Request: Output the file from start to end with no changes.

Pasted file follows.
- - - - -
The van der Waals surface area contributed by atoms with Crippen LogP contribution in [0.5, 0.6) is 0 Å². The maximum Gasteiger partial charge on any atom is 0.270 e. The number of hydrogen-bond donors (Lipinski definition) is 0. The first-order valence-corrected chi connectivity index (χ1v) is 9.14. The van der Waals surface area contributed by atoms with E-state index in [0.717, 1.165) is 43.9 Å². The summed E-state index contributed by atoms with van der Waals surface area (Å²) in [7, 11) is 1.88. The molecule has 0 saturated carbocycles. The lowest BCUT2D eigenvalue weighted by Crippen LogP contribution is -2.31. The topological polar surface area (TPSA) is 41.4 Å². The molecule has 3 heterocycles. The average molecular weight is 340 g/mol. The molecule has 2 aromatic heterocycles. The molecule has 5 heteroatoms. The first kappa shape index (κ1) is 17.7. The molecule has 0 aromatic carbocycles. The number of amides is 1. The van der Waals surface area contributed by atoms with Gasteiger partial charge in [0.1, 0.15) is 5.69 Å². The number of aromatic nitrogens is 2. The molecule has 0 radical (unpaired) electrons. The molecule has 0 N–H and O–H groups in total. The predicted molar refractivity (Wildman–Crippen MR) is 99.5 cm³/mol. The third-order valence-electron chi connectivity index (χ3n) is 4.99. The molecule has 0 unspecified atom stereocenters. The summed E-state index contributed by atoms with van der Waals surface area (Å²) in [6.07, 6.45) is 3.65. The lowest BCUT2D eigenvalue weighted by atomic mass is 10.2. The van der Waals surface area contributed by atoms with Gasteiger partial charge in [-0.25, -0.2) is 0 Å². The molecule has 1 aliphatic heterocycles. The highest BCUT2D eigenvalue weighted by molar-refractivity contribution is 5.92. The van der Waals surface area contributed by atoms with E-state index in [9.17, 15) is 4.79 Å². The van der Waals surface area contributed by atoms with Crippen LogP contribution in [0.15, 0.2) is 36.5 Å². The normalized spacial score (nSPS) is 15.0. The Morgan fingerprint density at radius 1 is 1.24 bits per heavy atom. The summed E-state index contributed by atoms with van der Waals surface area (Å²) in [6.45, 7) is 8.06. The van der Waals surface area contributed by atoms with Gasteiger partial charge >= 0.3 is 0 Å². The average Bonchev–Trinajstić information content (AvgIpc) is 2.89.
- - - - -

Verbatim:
The van der Waals surface area contributed by atoms with Crippen LogP contribution in [0.5, 0.6) is 0 Å². The maximum Gasteiger partial charge on any atom is 0.270 e. The number of hydrogen-bond donors (Lipinski definition) is 0. The first-order valence-corrected chi connectivity index (χ1v) is 9.14. The van der Waals surface area contributed by atoms with E-state index in [0.717, 1.165) is 43.9 Å². The summed E-state index contributed by atoms with van der Waals surface area (Å²) in [7, 11) is 1.88. The molecule has 0 saturated carbocycles. The lowest BCUT2D eigenvalue weighted by Crippen LogP contribution is -2.31. The topological polar surface area (TPSA) is 41.4 Å². The molecule has 3 heterocycles. The average molecular weight is 340 g/mol. The molecule has 2 aromatic heterocycles. The molecule has 5 heteroatoms. The first kappa shape index (κ1) is 17.7. The molecule has 0 aromatic carbocycles. The number of amides is 1. The van der Waals surface area contributed by atoms with Gasteiger partial charge in [0.1, 0.15) is 5.69 Å². The number of aromatic nitrogens is 2. The molecule has 0 radical (unpaired) electrons. The molecule has 0 N–H and O–H groups in total. The predicted molar refractivity (Wildman–Crippen MR) is 99.5 cm³/mol. The third-order valence-electron chi connectivity index (χ3n) is 4.99. The molecule has 0 unspecified atom stereocenters. The summed E-state index contributed by atoms with van der Waals surface area (Å²) in [6.07, 6.45) is 3.65. The lowest BCUT2D eigenvalue weighted by atomic mass is 10.2. The van der Waals surface area contributed by atoms with Gasteiger partial charge in [-0.25, -0.2) is 0 Å². The molecule has 1 aliphatic heterocycles. The highest BCUT2D eigenvalue weighted by molar-refractivity contribution is 5.92. The van der Waals surface area contributed by atoms with E-state index in [9.17, 15) is 4.79 Å². The van der Waals surface area contributed by atoms with Crippen LogP contribution in [0.15, 0.2) is 36.5 Å². The normalized spacial score (nSPS) is 15.0. The Morgan fingerprint density at radius 1 is 1.24 bits per heavy atom. The summed E-state index contributed by atoms with van der Waals surface area (Å²) in [6.45, 7) is 8.06. The van der Waals surface area contributed by atoms with Gasteiger partial charge >= 0.3 is 0 Å². The average Bonchev–Trinajstić information content (AvgIpc) is 2.89.